Still wouldst thou sing and I have ears in vain To thy high requiem become a sod. Keats' daring and bold style earned him nothing but criticism from two of England's more revered publications, Blackwood's Magazine and the Quarterly Review. GradeSaver, 27 March 2015 Web. Porphyro sneaks into Madeline's room and, after she has fallen asleep, sings her awake. The experience and intuitive appreciation of the beautiful is, indeed, central to poetic talent, and renders irrelevant anything that is arrived at through reason.
The Ode is not the expression of a single mood, but of a succession of moods. He feels bittersweet happiness at the thought of the nightingale's carefree life. Though Keats is literally referring to the scent of the flowers, these words conjure up thoughts of luxury and wine. In December 1817 was returning from the Christmas pantomime with his friends Charles Wentworth Dilke and Charles Brown. Keats opens the poem with a description of a dreamy, Romantic state: he feels as though he must have drunk hemlock an ancient poison used to kill, among others, Socrates or have taken opium.
On catching the sight of a nightingale and hearing its music, which he assumes to be an immortal voice of happiness, Keats feels that his body is getting benumbed. The poem itself is very unhappy; Keats is stunned at the happiness of the bird, and despairs at the difference between it and its happiness and his own unhappy life. The poem lists the themes of nature, transience, beauty and mortality. His financial condition was insecure. The first four stanzas assert the poet's identification with the bird and its song and the latter four stanzas lay emphasis upon the poet's separateness from the bird. Keats is perhaps the greatest and one of the main representative of the romantic poets belonging to the second generation. One kind of mastery displayed by Keats in this ode is worth noting—the continuous shifting of view-point.
His youngest brother Tom had died, the second one had gone abroad and the poet himself was under the suspense and agony by the passionate love for Fanny Brawne. The nightingale's song is unrestricted by either time or space. Each one of them is given prominence separately. He uses poetry to join the nightingale's nighttime world, deep in the dark forest where hardly any moonlight can reach. He cannot but remember the song and its beauty. Perhaps even Ruth whose story is told in the Old Testament heard it.
It is clear that Keats did not anticipate writing such a lengthy poem when he took just two sheets of paper into the garden, — and he did not dare interrupt his writing to fetch more later. In lengthy letters to friends, Keats outlined his vision of a kind of poetry that drew its beauty from real world human experience rather than some mythical grandeur. The writing was not well legible; and it was difficult to arrange the stanzas on so many scraps. The song has a magical effect on the poet. Keats' narration goes on to express Keats' frequent wish to live in a realm of Platonic perfection -- this time, of Poesy poetry.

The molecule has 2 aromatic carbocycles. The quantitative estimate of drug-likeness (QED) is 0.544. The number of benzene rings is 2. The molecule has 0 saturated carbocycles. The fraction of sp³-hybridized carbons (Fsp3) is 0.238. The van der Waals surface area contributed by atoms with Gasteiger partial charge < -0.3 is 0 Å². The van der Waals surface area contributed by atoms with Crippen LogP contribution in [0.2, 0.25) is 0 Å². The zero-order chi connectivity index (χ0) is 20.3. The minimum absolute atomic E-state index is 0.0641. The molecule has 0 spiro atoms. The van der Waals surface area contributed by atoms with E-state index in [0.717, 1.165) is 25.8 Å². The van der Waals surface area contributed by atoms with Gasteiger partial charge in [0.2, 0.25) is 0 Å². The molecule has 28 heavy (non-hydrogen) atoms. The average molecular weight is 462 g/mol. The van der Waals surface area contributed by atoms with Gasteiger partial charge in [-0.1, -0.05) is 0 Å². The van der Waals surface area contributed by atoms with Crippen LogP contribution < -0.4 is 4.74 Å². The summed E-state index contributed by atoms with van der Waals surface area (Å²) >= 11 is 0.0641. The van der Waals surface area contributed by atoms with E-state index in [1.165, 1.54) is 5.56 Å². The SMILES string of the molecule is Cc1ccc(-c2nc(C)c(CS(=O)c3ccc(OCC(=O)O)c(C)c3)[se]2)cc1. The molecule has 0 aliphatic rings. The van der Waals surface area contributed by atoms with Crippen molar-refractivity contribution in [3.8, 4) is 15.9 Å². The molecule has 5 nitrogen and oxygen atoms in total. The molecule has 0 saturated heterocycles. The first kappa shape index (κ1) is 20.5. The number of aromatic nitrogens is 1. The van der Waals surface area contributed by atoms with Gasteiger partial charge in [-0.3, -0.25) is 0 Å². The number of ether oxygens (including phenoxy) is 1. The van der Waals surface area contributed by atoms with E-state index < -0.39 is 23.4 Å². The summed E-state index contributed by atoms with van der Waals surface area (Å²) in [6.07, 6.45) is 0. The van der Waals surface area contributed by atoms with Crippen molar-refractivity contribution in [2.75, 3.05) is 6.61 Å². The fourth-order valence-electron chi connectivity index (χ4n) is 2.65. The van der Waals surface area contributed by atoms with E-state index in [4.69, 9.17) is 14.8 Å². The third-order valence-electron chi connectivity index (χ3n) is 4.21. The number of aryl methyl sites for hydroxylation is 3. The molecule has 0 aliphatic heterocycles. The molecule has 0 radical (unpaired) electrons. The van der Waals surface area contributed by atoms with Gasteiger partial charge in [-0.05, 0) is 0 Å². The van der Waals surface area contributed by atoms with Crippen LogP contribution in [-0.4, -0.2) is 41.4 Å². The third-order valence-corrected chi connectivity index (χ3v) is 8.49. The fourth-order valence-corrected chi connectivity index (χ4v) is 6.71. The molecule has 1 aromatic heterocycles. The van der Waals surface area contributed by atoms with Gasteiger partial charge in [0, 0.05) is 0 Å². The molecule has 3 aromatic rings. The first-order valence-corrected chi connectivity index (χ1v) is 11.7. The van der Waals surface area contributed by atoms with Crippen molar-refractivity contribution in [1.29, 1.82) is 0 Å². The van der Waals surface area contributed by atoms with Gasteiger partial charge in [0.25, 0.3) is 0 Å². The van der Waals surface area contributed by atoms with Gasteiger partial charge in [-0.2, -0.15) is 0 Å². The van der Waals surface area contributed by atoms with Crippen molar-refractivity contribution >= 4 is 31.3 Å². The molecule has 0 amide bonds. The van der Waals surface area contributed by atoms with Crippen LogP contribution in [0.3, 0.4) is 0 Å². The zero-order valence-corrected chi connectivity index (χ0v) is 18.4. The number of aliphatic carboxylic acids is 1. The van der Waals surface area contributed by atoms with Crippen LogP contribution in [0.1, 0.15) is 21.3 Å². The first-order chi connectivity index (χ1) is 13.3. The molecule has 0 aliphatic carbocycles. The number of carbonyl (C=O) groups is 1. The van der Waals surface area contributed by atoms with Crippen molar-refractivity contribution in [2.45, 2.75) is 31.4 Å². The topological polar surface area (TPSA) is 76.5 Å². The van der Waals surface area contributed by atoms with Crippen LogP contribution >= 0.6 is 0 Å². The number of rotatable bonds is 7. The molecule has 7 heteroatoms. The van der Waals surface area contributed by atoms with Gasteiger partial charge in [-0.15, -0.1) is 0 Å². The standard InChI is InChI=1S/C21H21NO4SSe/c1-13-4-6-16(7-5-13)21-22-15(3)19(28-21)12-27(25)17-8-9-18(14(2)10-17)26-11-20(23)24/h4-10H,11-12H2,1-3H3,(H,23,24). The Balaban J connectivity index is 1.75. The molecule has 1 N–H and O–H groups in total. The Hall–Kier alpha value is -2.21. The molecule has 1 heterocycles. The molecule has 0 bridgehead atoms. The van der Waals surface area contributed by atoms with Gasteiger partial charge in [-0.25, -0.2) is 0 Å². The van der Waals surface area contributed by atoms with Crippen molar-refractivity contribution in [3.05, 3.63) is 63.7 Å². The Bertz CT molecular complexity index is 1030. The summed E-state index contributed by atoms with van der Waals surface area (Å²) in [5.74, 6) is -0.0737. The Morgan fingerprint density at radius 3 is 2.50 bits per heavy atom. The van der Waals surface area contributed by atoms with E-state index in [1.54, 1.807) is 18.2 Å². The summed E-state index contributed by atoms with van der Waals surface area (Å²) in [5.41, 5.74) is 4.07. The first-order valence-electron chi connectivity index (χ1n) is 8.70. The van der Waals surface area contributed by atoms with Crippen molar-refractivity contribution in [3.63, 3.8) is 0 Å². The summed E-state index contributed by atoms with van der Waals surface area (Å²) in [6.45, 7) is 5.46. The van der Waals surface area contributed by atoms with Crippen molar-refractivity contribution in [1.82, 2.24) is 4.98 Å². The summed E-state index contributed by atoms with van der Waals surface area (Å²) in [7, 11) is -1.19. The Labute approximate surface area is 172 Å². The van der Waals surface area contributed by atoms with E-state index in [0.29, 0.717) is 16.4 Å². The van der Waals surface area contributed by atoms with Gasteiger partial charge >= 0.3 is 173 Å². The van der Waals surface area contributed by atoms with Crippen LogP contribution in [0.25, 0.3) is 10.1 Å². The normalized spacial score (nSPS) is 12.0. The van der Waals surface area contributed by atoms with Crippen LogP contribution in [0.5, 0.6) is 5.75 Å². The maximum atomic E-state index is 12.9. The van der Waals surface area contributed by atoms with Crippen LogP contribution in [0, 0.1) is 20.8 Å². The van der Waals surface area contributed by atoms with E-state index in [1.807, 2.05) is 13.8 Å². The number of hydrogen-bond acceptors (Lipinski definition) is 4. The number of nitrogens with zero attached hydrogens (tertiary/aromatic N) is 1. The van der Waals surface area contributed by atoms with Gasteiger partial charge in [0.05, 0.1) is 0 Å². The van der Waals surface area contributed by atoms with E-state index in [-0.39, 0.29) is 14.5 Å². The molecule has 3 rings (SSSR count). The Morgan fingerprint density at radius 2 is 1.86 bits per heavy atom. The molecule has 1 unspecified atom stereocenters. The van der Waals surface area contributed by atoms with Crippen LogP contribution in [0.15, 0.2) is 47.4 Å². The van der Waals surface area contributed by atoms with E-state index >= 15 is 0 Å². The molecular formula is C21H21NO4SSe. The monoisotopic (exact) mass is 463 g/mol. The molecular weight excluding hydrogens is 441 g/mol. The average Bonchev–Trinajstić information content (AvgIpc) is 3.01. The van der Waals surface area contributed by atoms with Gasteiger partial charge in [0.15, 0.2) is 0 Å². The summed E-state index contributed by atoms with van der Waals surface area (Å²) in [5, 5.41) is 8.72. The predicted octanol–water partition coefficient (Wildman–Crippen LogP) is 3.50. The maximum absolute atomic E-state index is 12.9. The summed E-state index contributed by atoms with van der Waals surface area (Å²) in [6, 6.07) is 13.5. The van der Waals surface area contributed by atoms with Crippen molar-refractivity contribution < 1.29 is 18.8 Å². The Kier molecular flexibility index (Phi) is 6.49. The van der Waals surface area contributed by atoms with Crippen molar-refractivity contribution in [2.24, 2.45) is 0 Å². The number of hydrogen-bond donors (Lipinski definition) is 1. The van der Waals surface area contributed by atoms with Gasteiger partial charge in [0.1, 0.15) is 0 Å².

At this stage in the poem, the poet is trying to escape from the reality, and experience the ideal rather than complement one with the other. He wants to escape the worries and concerns of life, age, and time. Hence the poet seeks an alternative life-in-death state where to be dead at this moment is to preserve for posterity this unsullied moment of ecstasy and glory. One thought suggests another and, in this way, the poem proceeds to a somewhat arbitrary conclusion. When he came into the house, I perceived he had some scraps of paper in his hand, and these he was quietly thrusting behind the books. Yet Keats points out that the nightingale cannot know the affairs and concerns of men, which include, sadly, mortality.
The vintage, dance and song, the waters of poetic inspiration are the warmth of the south together make a compound and sensuous appeal. This is the climax of the poem and the point where the different themes harmonized—the beauty of the nightingale's song, the loveliness of the Spring night, the miseries of the world, the desire to escape from those miseries by death, by wine, or by poetry. Only with the help of his friends, who pushed hard to secure Keats' legacy, and the work and style of Alfred, Lord Tennyson, the Poet Laureate of the United Kingdom during the latter half of the 19th century, did Keats' stock rise considerably. The song that Ruth had heard reminded her of her separation from her home and the song that had thrilled Keats reminds him of his separation from the bird. His third and final volume of poetry, Lamia, Isabella, The Eve of St.
Keats saw a world more chaotic, more creative than what others he felt, would permit. Psyche, having been one of the last goddesses to join the Greek Pantheon, does not have a temple. He eventually studied medicine at a London hospital and became a licensed apothecary in 1816. The tragic awareness of suffering inflicts on him a peculiar kind of ache because the opposing effect of dullness, which is the effect of desire, is increasing. The poet wants to disappear with the joyous nightingale.
The myth then continues on to the staples of Grecian myth: trials, angry gods, and ultimately, a happy ending where Cupid and Psyche end up together. Ode on a grecian urn addresses many of the same concerns that occupied keats in ode to a nightingale except that in this poem he turns his attention from the natural poetry of the. Through Hunt, Keats was introduced to a world of politics that was new to him and had greatly influenced what he put on the page. It is what happens in his mind while he is listening to the song of a nightingale. Keats raises a question that operates on two levels.